Pet Friendly Gardens: The 5 Most Common Toxic and Non-Toxic Plants
Spring will soon be here (yaaay!) and the task of sprucing up and replanting our gardens is not far behind. Keep your four-legged family members in mind when shopping for new plant materials for your garden as some can be deadly.
Listed here are five of the most common toxic plants and the red flags to watch for should your pet snack on one.
- Aloe Vera (dogs and cats): vomiting, diarrhea, depression, anorexia, changes in urine color, or tremors (rare)
- Kalanchoe (dogs and cats): drooling, nausea, vomiting, abnormal heart rate, cardiac arrhythmias, weakness, collapse, dilated pupils, tremors, seizures, or death
- Lantana (dogs and cats): depression, vomiting, diarrhea, weakness, or possible liver failure
- Oleander dogs, cats, horses, cows, and birds): drooling, nausea, vomiting, abnormal heart rate, cardiac arrhythmias, weakness, collapse, dilated pupils, tremors, seizures, or death
- Sago Palm (dogs and cats): vomiting, diarrhea, lethargy, abnormal fluid accumulation in abdomen, abnormal pain, jaundice, or black-tarry stool
Consult the Pet Poison Helpline website for a complete list and details of toxicity levels
The good news is there is a wide variety of gorgeous to choose from that will provide you with a beautifully landscaped garden that are non-toxic to animals.
- Alyssum: also known as American Rubber Plant, Pepper Face or Baby Rubber Face
- Acreca Palm: also known as Golden Butterfly Palm, Cane Palm, Golden Feather Palm, or Yellow Palm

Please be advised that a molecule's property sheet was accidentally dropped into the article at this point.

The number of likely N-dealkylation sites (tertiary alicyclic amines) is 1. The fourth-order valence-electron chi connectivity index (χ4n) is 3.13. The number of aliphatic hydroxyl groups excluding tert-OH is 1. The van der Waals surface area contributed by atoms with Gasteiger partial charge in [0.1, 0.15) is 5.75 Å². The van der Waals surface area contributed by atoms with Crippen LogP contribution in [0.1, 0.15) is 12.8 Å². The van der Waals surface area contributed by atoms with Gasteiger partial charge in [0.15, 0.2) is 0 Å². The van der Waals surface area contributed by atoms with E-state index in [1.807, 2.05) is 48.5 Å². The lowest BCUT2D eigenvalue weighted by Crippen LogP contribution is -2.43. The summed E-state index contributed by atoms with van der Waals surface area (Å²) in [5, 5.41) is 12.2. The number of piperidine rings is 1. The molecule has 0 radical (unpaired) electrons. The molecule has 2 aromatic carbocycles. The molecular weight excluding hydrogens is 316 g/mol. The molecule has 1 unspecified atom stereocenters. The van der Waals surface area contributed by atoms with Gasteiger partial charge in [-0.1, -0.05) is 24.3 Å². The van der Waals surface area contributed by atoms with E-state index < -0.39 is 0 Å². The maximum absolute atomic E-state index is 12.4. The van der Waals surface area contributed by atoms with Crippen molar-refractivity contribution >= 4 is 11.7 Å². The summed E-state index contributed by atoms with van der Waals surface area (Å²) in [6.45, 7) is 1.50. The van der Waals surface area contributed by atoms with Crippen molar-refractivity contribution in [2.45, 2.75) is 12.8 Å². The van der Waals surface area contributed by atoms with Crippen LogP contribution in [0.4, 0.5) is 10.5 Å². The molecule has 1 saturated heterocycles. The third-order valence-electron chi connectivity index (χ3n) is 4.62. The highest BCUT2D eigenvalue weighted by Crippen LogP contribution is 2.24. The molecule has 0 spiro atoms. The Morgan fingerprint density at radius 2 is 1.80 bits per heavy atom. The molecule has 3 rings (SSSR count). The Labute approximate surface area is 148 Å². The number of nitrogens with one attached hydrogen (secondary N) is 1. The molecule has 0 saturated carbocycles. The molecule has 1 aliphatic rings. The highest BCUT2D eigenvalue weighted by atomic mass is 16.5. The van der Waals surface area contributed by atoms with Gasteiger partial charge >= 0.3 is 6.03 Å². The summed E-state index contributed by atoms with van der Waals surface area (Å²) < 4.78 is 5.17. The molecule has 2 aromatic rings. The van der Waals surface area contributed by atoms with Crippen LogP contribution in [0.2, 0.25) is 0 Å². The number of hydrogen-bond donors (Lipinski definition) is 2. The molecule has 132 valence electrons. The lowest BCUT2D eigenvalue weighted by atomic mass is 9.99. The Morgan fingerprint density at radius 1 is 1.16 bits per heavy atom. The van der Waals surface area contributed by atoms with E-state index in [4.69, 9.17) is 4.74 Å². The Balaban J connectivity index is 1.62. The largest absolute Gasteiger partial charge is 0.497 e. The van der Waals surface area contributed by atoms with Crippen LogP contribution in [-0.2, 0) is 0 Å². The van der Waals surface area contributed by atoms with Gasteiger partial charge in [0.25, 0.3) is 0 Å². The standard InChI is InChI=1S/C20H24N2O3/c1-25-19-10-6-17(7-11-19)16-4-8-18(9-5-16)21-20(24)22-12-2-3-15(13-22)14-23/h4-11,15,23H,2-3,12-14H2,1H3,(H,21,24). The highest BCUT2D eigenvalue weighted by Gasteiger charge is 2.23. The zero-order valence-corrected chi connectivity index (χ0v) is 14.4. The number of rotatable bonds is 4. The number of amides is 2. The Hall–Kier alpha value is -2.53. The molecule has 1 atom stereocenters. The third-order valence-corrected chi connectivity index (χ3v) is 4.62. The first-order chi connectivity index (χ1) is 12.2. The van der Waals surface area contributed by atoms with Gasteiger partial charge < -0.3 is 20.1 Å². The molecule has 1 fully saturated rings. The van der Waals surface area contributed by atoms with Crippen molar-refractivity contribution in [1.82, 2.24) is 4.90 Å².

- Bottlebrush: also known as Callistemon, Red Bottlebrush, Lemon Bottlebrush, or Crimson Bottlebrush
- Canna Lily: also known as Cannaceae, Garden Canna, Canna Generalis
- Impatiens Plant: also known as Inpatients, Jewelweed, Snapweed, or Busy Lizzy
This is just a small sampling of toxic and non-toxic plants. The Pet Poison Helpline hosts an extensive and detailed list of plants that are toxic to animals and how to recognize if your pet has plant poisoning. Check this list for plants that are common in your climate or consult an expert at your local nursery and plant wisely.
What to do if your pet has consumed poisonous plant material
If you fear your pet may have eaten one of these plants:
- Remove your pet from the plant area
- Ensure they are safe (breathing and acting normally)
- Do NOT give them a homemade poison remedy
- Do NOT induce vomiting
- Call the Pet Poison Helpline at 800.213.6680 for guidance (open 24/7)
- Contact your vet or local emergency pet hospital immediately
Keep your pets safe and enjoy your garden this spring and summer together!